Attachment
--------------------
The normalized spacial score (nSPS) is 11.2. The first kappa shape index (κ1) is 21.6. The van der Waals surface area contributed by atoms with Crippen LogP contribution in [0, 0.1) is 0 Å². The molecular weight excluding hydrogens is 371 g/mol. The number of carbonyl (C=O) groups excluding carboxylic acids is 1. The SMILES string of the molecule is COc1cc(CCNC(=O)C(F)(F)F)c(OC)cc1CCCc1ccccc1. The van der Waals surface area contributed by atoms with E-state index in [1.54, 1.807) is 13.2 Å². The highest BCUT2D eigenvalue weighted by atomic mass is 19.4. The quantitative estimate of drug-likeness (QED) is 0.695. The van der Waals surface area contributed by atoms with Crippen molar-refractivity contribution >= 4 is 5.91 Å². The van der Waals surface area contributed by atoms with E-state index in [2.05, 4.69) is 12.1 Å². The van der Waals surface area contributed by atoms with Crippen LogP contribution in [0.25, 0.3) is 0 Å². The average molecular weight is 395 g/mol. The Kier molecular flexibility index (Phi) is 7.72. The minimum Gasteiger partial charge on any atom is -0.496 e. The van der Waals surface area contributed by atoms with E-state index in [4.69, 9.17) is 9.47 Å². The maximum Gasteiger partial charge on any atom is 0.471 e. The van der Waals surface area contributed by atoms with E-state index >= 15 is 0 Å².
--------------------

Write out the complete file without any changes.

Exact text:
The normalized spacial score (nSPS) is 11.2. The first kappa shape index (κ1) is 21.6. The van der Waals surface area contributed by atoms with Crippen LogP contribution in [0, 0.1) is 0 Å². The molecular weight excluding hydrogens is 371 g/mol. The number of carbonyl (C=O) groups excluding carboxylic acids is 1. The SMILES string of the molecule is COc1cc(CCNC(=O)C(F)(F)F)c(OC)cc1CCCc1ccccc1. The van der Waals surface area contributed by atoms with E-state index in [1.54, 1.807) is 13.2 Å². The highest BCUT2D eigenvalue weighted by atomic mass is 19.4. The quantitative estimate of drug-likeness (QED) is 0.695. The van der Waals surface area contributed by atoms with Crippen molar-refractivity contribution >= 4 is 5.91 Å². The van der Waals surface area contributed by atoms with E-state index in [2.05, 4.69) is 12.1 Å². The van der Waals surface area contributed by atoms with Crippen LogP contribution in [0.25, 0.3) is 0 Å². The average molecular weight is 395 g/mol. The Kier molecular flexibility index (Phi) is 7.72. The minimum Gasteiger partial charge on any atom is -0.496 e. The van der Waals surface area contributed by atoms with E-state index in [4.69, 9.17) is 9.47 Å². The maximum Gasteiger partial charge on any atom is 0.471 e. The van der Waals surface area contributed by atoms with E-state index >= 15 is 0 Å².